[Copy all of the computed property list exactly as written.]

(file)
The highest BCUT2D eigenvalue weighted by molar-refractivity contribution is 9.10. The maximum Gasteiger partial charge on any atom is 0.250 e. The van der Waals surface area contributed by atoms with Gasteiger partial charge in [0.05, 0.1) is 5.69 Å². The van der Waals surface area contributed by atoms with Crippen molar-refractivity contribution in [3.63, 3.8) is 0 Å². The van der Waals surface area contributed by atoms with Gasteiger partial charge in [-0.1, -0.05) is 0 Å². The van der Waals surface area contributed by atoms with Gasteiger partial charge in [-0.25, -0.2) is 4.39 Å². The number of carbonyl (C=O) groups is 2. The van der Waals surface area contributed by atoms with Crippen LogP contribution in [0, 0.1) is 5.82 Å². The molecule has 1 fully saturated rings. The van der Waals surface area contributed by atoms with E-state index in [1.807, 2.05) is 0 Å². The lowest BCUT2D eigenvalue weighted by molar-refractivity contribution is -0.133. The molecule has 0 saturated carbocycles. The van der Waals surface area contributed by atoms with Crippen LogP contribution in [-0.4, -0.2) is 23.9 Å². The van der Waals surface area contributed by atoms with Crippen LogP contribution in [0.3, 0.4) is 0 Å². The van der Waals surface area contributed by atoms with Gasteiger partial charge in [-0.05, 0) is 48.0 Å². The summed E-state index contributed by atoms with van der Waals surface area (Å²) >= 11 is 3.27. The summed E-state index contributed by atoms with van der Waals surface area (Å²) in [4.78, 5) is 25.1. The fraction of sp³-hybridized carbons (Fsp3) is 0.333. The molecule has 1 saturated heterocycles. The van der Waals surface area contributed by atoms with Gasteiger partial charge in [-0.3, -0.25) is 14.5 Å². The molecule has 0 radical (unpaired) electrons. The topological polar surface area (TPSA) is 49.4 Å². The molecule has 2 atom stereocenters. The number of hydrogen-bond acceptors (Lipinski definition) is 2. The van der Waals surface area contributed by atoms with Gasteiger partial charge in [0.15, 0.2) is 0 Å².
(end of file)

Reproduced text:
The highest BCUT2D eigenvalue weighted by molar-refractivity contribution is 9.10. The maximum Gasteiger partial charge on any atom is 0.250 e. The van der Waals surface area contributed by atoms with Gasteiger partial charge in [0.05, 0.1) is 5.69 Å². The van der Waals surface area contributed by atoms with Crippen molar-refractivity contribution in [3.63, 3.8) is 0 Å². The van der Waals surface area contributed by atoms with Gasteiger partial charge in [-0.1, -0.05) is 0 Å². The van der Waals surface area contributed by atoms with Gasteiger partial charge in [-0.25, -0.2) is 4.39 Å². The number of carbonyl (C=O) groups is 2. The van der Waals surface area contributed by atoms with Crippen LogP contribution in [0, 0.1) is 5.82 Å². The molecule has 1 fully saturated rings. The van der Waals surface area contributed by atoms with E-state index in [1.807, 2.05) is 0 Å². The lowest BCUT2D eigenvalue weighted by molar-refractivity contribution is -0.133. The molecule has 0 saturated carbocycles. The van der Waals surface area contributed by atoms with Crippen LogP contribution in [-0.4, -0.2) is 23.9 Å². The van der Waals surface area contributed by atoms with Crippen LogP contribution in [0.3, 0.4) is 0 Å². The van der Waals surface area contributed by atoms with Gasteiger partial charge in [-0.05, 0) is 48.0 Å². The summed E-state index contributed by atoms with van der Waals surface area (Å²) >= 11 is 3.27. The summed E-state index contributed by atoms with van der Waals surface area (Å²) in [4.78, 5) is 25.1. The fraction of sp³-hybridized carbons (Fsp3) is 0.333. The molecule has 1 saturated heterocycles. The van der Waals surface area contributed by atoms with Gasteiger partial charge in [-0.3, -0.25) is 14.5 Å². The molecule has 0 radical (unpaired) electrons. The topological polar surface area (TPSA) is 49.4 Å². The molecule has 2 atom stereocenters. The number of hydrogen-bond acceptors (Lipinski definition) is 2. The van der Waals surface area contributed by atoms with Gasteiger partial charge in [0.15, 0.2) is 0 Å².